In Dr. Seuss’s Horton Hears A Who!, Horton is the only one who can hear Whoville, a minuscule town on a speck of dust. Horton vows to protect the speck, declaring, “A person’s a person, no matter how small.” In this way, this popular children’s book promotes a lesson of equality—one that Dr. Seuss himself had to learn.

1. During World War II, Dr. Seuss drew racist anti-Japanese cartoons.

From 1941-1943, Theodor Seuss Geisel, a.k.a. Dr. Seuss, drew over 400 political cartoons for the newspaper PM. Among them were racist portrayals of Japanese people with slant-eyes, pig-noses, and coke-bottle glasses. When readers complained about these depictions, Dr. Seuss wrote back saying, “But right now, when the Japs are planting their hatchets in our skulls, it seems like a hell of a time for us to smile and warble: 'Brothers!' It is a rather flabby battlecry. If we want to win, we’ve got to kill Japs...We can get palsy-walsy afterward with those that are left.” 

You can view Dr. Seuss’s political cartoons here. 

2. ‘Horton Hears A Who!’ reflects his change of heart about the Japanese.

In 1953, Seuss visited Japan to research an article for Life magazine. He wanted to write about the effects of the war and post-war efforts on Japanese children. With the help of Mitsugi Nakamura, dean of Doshisha University in Kyoto, Seuss went to schools all over Japan and asked kids to draw what they wanted to be when they grew up. What Seuss saw made a deep impression, and when he returned to America, he started work on Horton Hears A Who! The book is dedicated Nakamura. He said in an interview, “Japan was just emerging, the people were voting for the first time, running their own lives—and the theme was obvious: ‘A person’s a person, no matter how small,’ though I don’t know how I ended up using elephants.” 

3. The book references World War II.

For example, the black eagle dropping Whoville into a field of clover evokes a plane releasing a bomb when the mayor says, “the black bottomed birdie let go and we dropped / We landed so hard that our clocks have all stopped.” As the book continues, the Wickersham Brothers put Horton in a cage and threaten to dump Whoville into Beezle-Nut juice. Horton and the Mayor urge the town to action in language similar to World War II propaganda: 

“This,” cried the Mayor, “is your town’s darkest hour!

The time for all Whos who have blood that is red

To come to the aid of their country!” he said.

We’ve GOT to make noises in greater amounts!

So, open your mouth, lad! For every voice counts!” 

4. ‘Horton Hears A Who!’ is a sequel, of sorts.

Horton first appeared in Seuss's 1940 book Horton Hatches the Egg. In it, a bird named Mayzie talks Horton into sitting on her egg while she flies off for a vacation in Palm Beach. For 51 weeks, Horton sits on the egg, repeating, "I meant what I said, and I said what I meant. An elephant's faithful, one hundred percent!" In the end, the egg hatches to reveal an elephant bird, who ditches its deadbeat mom and goes to live with Horton in the jungle. Here’s the ending of the 1942 Merrie Melodies cartoon of the story:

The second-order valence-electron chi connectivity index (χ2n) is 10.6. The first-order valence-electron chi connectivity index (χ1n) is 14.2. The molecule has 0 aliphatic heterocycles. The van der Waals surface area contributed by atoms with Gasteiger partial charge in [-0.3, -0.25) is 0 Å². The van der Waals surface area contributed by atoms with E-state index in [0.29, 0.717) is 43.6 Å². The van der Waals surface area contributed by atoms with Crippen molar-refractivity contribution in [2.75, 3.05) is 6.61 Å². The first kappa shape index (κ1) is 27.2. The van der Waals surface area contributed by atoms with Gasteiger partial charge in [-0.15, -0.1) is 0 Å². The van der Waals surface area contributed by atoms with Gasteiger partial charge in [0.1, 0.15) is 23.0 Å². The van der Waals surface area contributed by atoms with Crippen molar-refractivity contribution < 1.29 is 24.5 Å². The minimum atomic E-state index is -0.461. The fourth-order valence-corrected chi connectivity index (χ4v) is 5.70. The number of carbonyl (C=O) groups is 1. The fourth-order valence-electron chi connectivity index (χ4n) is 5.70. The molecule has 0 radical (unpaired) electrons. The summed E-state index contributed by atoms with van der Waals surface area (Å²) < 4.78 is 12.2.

5. Dr. Seuss came up with Horton by accident.

As the story goes, one day Seuss took a break from working and went for a walk, leaving the window of his studio open. When he came back, he saw that the wind had moved two pieces of transparent paper on top of each other. One paper was a drawing of an elephant and the other was a drawing of a tree. The wind had moved them so that it looked like the elephant was sitting in the tree. Seuss’s imagination was sparked. What was an elephant doing in a tree? Soon after, Horton was born.

6. Horton was named after a college friend.

Seuss considered the names Osmer, Bosco, and Humphrey before settling on Horton for the elephant, after Horton Conrad, a friend from Dartmouth College. Both men had worked on the college humor magazine, The Dartmouth Jack-o-Lantern.

7. ‘Horton Hears A Who!’ was written in anapestic tetrameter.

In fact, most of Dr. Seuss’s books are in this meter. Each line repeats a pattern of unstressed/unstressed/stressed syllables four times, for a total of 12 syllables. Another example of a poem that uses anapestic tetrameter is "A Visit from St. Nicholas."

8. The working title for the book was ‘Horton Hears ‘Em'’.

At first Seuss called the book ‘Horton Hears ‘Em’ before changing it. The new title suggests the importance of the Whos in the story. Whoville appeared again three years later in How the Grinch Stole Christmas! and then a third time in the 1977 TV special Halloween is Grinch Night.

9. Dr. Seuss worked through Christmas to finish the book.

Since he was behind schedule, Seuss had to cancel plans to go to Yosemite over the holidays and worked straight through Christmas. In January, the book was done. According to his biographers, Dr. Seuss sat down in the offices of Random House in New York and read Horton Hears A Who! aloud to his editors. It was met with enthusiastic applause.

10. There was also a ‘Horton Hears A Who!’ TV special.

The 1966 cartoon of How The Grinch Stole Christmas was so popular that director Chuck Jones followed up with Horton Hears A Who! It aired in 1970 on CBS.